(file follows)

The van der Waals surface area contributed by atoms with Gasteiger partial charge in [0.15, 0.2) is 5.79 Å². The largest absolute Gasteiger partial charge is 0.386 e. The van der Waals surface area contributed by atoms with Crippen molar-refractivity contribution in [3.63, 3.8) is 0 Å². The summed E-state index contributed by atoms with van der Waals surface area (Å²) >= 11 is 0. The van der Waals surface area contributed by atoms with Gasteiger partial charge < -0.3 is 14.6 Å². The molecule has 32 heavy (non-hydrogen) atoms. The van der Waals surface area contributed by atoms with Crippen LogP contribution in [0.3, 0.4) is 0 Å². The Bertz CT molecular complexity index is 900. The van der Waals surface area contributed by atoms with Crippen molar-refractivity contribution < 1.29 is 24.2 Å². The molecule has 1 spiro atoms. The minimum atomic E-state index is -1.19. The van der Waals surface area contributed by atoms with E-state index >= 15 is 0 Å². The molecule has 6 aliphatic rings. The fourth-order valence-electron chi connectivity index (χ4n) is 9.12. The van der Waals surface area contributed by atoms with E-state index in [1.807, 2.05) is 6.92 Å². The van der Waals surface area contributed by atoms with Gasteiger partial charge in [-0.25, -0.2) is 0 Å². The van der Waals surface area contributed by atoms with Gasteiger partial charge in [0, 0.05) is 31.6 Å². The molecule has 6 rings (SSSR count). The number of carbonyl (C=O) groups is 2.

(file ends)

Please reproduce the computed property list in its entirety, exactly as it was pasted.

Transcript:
The van der Waals surface area contributed by atoms with Gasteiger partial charge in [0.15, 0.2) is 5.79 Å². The largest absolute Gasteiger partial charge is 0.386 e. The van der Waals surface area contributed by atoms with Crippen molar-refractivity contribution in [3.63, 3.8) is 0 Å². The summed E-state index contributed by atoms with van der Waals surface area (Å²) >= 11 is 0. The van der Waals surface area contributed by atoms with Gasteiger partial charge < -0.3 is 14.6 Å². The molecule has 32 heavy (non-hydrogen) atoms. The van der Waals surface area contributed by atoms with Crippen LogP contribution in [0.3, 0.4) is 0 Å². The Bertz CT molecular complexity index is 900. The van der Waals surface area contributed by atoms with Crippen molar-refractivity contribution < 1.29 is 24.2 Å². The molecule has 1 spiro atoms. The minimum atomic E-state index is -1.19. The van der Waals surface area contributed by atoms with E-state index >= 15 is 0 Å². The molecule has 6 aliphatic rings. The fourth-order valence-electron chi connectivity index (χ4n) is 9.12. The van der Waals surface area contributed by atoms with E-state index in [1.807, 2.05) is 6.92 Å². The van der Waals surface area contributed by atoms with Gasteiger partial charge in [-0.25, -0.2) is 0 Å². The van der Waals surface area contributed by atoms with Gasteiger partial charge in [0, 0.05) is 31.6 Å². The molecule has 6 rings (SSSR count). The number of carbonyl (C=O) groups is 2.